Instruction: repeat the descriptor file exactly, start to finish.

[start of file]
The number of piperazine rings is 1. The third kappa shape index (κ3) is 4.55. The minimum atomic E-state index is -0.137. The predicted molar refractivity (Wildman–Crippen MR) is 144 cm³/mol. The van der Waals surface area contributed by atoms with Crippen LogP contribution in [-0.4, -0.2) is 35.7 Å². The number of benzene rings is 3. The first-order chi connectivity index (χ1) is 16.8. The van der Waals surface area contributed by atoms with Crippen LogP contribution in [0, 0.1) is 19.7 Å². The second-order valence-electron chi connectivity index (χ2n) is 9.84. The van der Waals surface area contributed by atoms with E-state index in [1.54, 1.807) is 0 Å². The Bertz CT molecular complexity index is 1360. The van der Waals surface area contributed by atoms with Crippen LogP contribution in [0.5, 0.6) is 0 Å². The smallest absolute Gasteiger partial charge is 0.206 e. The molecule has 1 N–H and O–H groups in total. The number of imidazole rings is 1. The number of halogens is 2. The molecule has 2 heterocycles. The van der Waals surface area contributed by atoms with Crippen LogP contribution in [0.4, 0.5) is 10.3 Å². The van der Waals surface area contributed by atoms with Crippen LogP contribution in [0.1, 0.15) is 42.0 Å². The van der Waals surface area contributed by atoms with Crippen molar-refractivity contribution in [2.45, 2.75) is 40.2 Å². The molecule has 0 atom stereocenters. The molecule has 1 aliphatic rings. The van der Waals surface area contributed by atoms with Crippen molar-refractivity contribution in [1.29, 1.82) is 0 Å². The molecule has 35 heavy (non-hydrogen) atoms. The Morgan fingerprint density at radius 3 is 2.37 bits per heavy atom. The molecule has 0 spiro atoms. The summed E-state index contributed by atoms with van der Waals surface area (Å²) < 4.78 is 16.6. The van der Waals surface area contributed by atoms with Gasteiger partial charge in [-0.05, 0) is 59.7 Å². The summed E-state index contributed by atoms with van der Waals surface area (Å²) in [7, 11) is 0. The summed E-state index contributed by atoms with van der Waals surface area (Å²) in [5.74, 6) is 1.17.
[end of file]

The number of piperazine rings is 1. The third kappa shape index (κ3) is 4.55. The minimum atomic E-state index is -0.137. The predicted molar refractivity (Wildman–Crippen MR) is 144 cm³/mol. The van der Waals surface area contributed by atoms with Crippen LogP contribution in [-0.4, -0.2) is 35.7 Å². The number of benzene rings is 3. The first-order chi connectivity index (χ1) is 16.8. The van der Waals surface area contributed by atoms with Crippen LogP contribution in [0, 0.1) is 19.7 Å². The second-order valence-electron chi connectivity index (χ2n) is 9.84. The van der Waals surface area contributed by atoms with E-state index in [1.54, 1.807) is 0 Å². The Bertz CT molecular complexity index is 1360. The van der Waals surface area contributed by atoms with Crippen LogP contribution in [0.5, 0.6) is 0 Å². The smallest absolute Gasteiger partial charge is 0.206 e. The molecule has 1 N–H and O–H groups in total. The number of imidazole rings is 1. The number of halogens is 2. The molecule has 2 heterocycles. The van der Waals surface area contributed by atoms with Crippen LogP contribution in [0.4, 0.5) is 10.3 Å². The van der Waals surface area contributed by atoms with Crippen LogP contribution in [0.1, 0.15) is 42.0 Å². The van der Waals surface area contributed by atoms with Crippen molar-refractivity contribution in [2.45, 2.75) is 40.2 Å². The molecule has 0 atom stereocenters. The molecule has 1 aliphatic rings. The van der Waals surface area contributed by atoms with Crippen molar-refractivity contribution in [1.29, 1.82) is 0 Å². The molecule has 35 heavy (non-hydrogen) atoms. The Morgan fingerprint density at radius 3 is 2.37 bits per heavy atom. The molecule has 0 spiro atoms. The summed E-state index contributed by atoms with van der Waals surface area (Å²) < 4.78 is 16.6. The van der Waals surface area contributed by atoms with Gasteiger partial charge in [-0.05, 0) is 59.7 Å². The summed E-state index contributed by atoms with van der Waals surface area (Å²) in [7, 11) is 0. The summed E-state index contributed by atoms with van der Waals surface area (Å²) in [5.74, 6) is 1.17.